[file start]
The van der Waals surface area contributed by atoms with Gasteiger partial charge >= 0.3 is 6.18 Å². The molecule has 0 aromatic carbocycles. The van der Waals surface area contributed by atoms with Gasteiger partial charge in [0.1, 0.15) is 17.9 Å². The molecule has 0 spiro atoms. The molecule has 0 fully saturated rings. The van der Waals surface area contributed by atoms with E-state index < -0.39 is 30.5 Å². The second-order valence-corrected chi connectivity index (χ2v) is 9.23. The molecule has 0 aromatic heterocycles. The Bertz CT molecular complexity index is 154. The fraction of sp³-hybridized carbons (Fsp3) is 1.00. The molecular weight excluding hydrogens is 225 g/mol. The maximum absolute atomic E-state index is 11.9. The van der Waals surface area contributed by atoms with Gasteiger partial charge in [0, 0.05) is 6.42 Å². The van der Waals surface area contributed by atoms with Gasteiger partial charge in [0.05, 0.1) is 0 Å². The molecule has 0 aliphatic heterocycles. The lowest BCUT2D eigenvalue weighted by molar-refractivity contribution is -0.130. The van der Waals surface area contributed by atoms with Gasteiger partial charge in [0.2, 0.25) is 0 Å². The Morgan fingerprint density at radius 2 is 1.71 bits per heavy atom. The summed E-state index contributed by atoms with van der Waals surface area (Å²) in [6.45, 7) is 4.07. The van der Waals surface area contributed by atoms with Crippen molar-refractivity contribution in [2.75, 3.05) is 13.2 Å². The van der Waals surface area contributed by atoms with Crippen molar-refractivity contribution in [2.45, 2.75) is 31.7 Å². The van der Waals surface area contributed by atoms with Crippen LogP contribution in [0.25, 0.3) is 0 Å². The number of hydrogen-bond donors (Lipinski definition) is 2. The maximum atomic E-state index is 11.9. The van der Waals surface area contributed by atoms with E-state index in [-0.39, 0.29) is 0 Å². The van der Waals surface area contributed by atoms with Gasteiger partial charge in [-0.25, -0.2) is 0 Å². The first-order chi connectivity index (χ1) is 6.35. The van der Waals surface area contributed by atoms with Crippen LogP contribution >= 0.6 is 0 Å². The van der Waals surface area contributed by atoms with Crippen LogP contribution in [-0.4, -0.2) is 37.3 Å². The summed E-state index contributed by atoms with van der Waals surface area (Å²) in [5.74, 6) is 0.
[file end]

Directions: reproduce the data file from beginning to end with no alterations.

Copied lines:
The van der Waals surface area contributed by atoms with Gasteiger partial charge >= 0.3 is 6.18 Å². The molecule has 0 aromatic carbocycles. The van der Waals surface area contributed by atoms with Gasteiger partial charge in [0.1, 0.15) is 17.9 Å². The molecule has 0 spiro atoms. The molecule has 0 fully saturated rings. The van der Waals surface area contributed by atoms with E-state index < -0.39 is 30.5 Å². The second-order valence-corrected chi connectivity index (χ2v) is 9.23. The molecule has 0 aromatic heterocycles. The Bertz CT molecular complexity index is 154. The fraction of sp³-hybridized carbons (Fsp3) is 1.00. The molecular weight excluding hydrogens is 225 g/mol. The maximum absolute atomic E-state index is 11.9. The van der Waals surface area contributed by atoms with Gasteiger partial charge in [0, 0.05) is 6.42 Å². The van der Waals surface area contributed by atoms with Gasteiger partial charge in [0.05, 0.1) is 0 Å². The molecule has 0 aliphatic heterocycles. The lowest BCUT2D eigenvalue weighted by molar-refractivity contribution is -0.130. The van der Waals surface area contributed by atoms with Gasteiger partial charge in [0.2, 0.25) is 0 Å². The Morgan fingerprint density at radius 2 is 1.71 bits per heavy atom. The summed E-state index contributed by atoms with van der Waals surface area (Å²) in [6.45, 7) is 4.07. The van der Waals surface area contributed by atoms with Crippen molar-refractivity contribution in [2.75, 3.05) is 13.2 Å². The van der Waals surface area contributed by atoms with Crippen molar-refractivity contribution in [2.45, 2.75) is 31.7 Å². The van der Waals surface area contributed by atoms with Crippen LogP contribution in [0.25, 0.3) is 0 Å². The number of hydrogen-bond donors (Lipinski definition) is 2. The maximum atomic E-state index is 11.9. The van der Waals surface area contributed by atoms with E-state index in [-0.39, 0.29) is 0 Å². The van der Waals surface area contributed by atoms with Gasteiger partial charge in [-0.25, -0.2) is 0 Å². The first-order chi connectivity index (χ1) is 6.35. The van der Waals surface area contributed by atoms with Crippen LogP contribution >= 0.6 is 0 Å². The van der Waals surface area contributed by atoms with Crippen LogP contribution in [-0.4, -0.2) is 37.3 Å². The summed E-state index contributed by atoms with van der Waals surface area (Å²) in [5.74, 6) is 0.